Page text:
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Evaluation of serological tests for H5N1 avian influenza on field samples from domestic poultry populations in Vietnam: consequences for surveillance

Desvaux, S., Garcia, J.M., Nguyen, T.D., Reid, S.A., Ngoc, A.B., Roger, F., Fenwick, S., Peiris, J.S.M. and Ellis, T. (2012) Evaluation of serological tests for H5N1 avian influenza on field samples from domestic poultry populations in Vietnam: consequences for surveillance. Veterinary Microbiology, 156 (3-4). pp. 277-284.

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    Link to Published Version: http://dx.doi.org/10.1016/j.vetmic.2011.11.010
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    Abstract

    In Vietnam, serological post H5N1 vaccination surveillance using the HI test is applied to assess the efficiency of the vaccination in addition to virological monitoring. In this paper we report on the evaluations of the performances of the haemagglutination inhibition (HI) test and of a H5-ELISA, using chicken and duck field samples. The evaluations were conducted by comparison with a pseudotyped-based virus neutralization test (H5pp VNT) performed in a reference laboratory and considered as a “gold standard” and also by using methods developed for imperfect reference test. Their global accuracy and best cut-offs were also estimated. Results from the HI test for several haemagglutinin subtypes and from a commercial type A influenza competition ELISA were also compared.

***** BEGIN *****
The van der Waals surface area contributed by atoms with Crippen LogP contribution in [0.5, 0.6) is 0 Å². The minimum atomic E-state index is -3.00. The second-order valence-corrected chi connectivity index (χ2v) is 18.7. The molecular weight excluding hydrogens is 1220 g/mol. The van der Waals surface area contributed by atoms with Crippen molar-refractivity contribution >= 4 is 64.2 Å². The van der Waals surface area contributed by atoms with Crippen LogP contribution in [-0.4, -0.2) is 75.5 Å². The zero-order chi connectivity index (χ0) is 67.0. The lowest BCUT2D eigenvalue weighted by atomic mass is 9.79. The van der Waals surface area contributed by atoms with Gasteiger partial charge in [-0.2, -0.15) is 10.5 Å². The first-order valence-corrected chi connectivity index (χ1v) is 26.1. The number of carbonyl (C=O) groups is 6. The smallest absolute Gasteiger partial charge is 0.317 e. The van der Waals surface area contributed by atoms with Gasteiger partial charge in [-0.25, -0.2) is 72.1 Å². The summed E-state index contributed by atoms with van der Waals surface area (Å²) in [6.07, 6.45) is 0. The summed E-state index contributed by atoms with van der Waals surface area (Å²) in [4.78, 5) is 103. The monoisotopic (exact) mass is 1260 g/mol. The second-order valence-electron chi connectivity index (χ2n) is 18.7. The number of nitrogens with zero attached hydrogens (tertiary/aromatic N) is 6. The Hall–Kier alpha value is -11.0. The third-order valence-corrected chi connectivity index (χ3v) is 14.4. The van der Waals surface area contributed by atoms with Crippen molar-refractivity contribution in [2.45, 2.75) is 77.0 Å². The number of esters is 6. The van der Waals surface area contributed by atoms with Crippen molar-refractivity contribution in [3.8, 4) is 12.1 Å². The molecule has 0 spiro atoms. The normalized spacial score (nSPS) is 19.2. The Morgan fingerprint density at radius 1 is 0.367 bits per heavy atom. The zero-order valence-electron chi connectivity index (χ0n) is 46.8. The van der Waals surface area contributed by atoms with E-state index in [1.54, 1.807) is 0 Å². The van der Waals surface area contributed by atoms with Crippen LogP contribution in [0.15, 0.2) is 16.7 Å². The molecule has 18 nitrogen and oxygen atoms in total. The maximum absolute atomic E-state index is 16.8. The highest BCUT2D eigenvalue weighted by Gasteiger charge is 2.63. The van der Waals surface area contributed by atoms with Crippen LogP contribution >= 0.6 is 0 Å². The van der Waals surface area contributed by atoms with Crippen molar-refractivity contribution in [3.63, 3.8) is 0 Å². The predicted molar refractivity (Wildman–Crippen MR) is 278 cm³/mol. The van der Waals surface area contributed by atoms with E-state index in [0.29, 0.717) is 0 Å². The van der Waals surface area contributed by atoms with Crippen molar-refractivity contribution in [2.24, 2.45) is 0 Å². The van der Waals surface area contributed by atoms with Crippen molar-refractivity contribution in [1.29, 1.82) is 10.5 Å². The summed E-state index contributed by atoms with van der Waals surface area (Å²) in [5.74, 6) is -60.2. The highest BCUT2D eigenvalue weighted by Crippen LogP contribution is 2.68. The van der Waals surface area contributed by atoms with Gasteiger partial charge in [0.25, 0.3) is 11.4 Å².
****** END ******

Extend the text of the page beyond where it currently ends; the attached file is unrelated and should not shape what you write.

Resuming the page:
The results showed that performance of the HI test was very good in comparison with the H5pp VNT. Data also clearly supported the cut-off of ≥4log2 used for the HI test for chickens but, a 3log2 positivity cut-off would be more appropriate for ducks. When compared with the VNT, the H5-ELISA showed poor specificity when using the positivity cut-off specified by the manufacturer but could be used as a screening test if confirmed by the HI test or the H5ppVNT which presents some interests for large scale testing (no need for biosafety level 3 conditions and high performance).

    A general and highly sensitive pre-screening can also be achieved using the detection of NP-specific antibodies with a competition ELISA. This appears of little interest in a context of high subtypes diversity where only a subtype is targeted for surveillance and control.

    Publication Type: Journal Article
    Murdoch Affiliation: School of Veterinary and Biomedical Sciences
    Publisher: Elsevier BV
    Copyright: Elsevier B.V
    URI: http://researchrepository.murdoch.edu.au/id/eprint/6126
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